Drilling caused Indonesian mudslide, petroleum geologists say
Petroleum geologists, polled on the cause of the mudslides from Indonesia's Lusi volcano, say they were caused by oil and gas company Lapindo Brantas, which drilled the Banjar-Panji-1 exploration well.
Oil Diplomacy Editor
LOS ANGELES, Nov. 1 -- Petroleum geologists, polled on the cause of the mudslides from Indonesia's Lusi volcano, say they were caused by oil and gas company Lapindo Brantas, which drilled the Banjar-Panji-1 exploration well.
The cause of the Lusi mudslides, which started to erupt in East Java on May 29, 2006, was considered in a debate at the American Association of Petroleum Geologists Conference in Cape Town, South Africa.
Seventy-four world-leading petroleum scientists considered the evidence presented by four experts in the field, and 42 of the scientists voted that the Lapindo Brantas drilling project was the cause.
Three scientists voted for the alternative explanation that the Yogyakarta earthquake 2 days before the eruption, whose epicenter was 280 km from the Lusi mud volcano, was the cause.
Some 16 scientists voted that the evidence was inconclusive, while 13 agreed that a combination of earthquake and drilling was the cause.
The vote followed months of scientific investigation and analysis published by some of the world's leading experts in their field.
Key reasons supporting drilling rather than the earthquake as the cause include:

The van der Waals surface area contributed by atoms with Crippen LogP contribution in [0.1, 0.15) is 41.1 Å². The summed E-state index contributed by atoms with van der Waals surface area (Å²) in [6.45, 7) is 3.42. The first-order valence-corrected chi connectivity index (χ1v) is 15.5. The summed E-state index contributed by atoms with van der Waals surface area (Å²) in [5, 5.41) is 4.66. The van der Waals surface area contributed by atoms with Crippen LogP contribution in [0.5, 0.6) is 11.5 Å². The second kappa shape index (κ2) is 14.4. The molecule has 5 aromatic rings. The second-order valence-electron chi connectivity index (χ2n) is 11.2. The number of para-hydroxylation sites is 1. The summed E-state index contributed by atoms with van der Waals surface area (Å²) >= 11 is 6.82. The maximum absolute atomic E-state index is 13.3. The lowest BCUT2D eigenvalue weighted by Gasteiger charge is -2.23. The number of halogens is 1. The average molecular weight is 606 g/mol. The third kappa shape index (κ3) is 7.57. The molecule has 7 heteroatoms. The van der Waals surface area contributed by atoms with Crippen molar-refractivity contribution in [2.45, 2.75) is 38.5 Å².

--The earthquake was too small and too far away to have had a role.
--The well was being drilled at the same time and only 150 m from the volcano site.
--The well took a huge influx of fluid the day before the eruption, resulting in pressures that the well could not tolerate.
--The pressure measured in the well after the influx provides strong evidence that the well was leaking and even evidence for the initial eruption at the surface.
"The conference allowed us to present new data on the pressures in the well the day before the eruption,and these provide a compelling tape recording of the well as it started to leak," said Professor Richard Davies of the University of Durham.
"I remain convinced that drilling was the cause of the mud volcano," Davies said. "The opinion of the international scientists at the event in South Africa adds further weight to my conviction and the conclusions of many other leading scientists who have studied Lusi."
"There is no question, the pressures in the well went way beyond what it could tolerate, and it triggered the mud volcano," said Susila Lusiaga, a drilling engineer and one of the individuals interviewed by the Indonesian police as an expert after being provided access to all the drilling data.
"The key observation from an earthquake perspective is that there were many much larger and quite a bit closer earthquakes that did not trigger an eruption," said Michael Manga, Professor of Earth and Planetary Science at the University of California, Berkeley.
"The Yogyakarta earthquake was simply too small and too far away to initiate an eruption," Manga said.
Lusi first erupted in the Porong subdistrict of Sidoarjo in Eastern Java, close to Indonesia's second city of Surabaya. Lusi is still flowing at 100,000 cu m/day.
Some 20,000-30,000 people have lost their homes, and factories have been destroyed. Thirteen people have also died as a result of a rupture in a natural gas pipeline that lay underneath one of the holding dams built to retain the mud.
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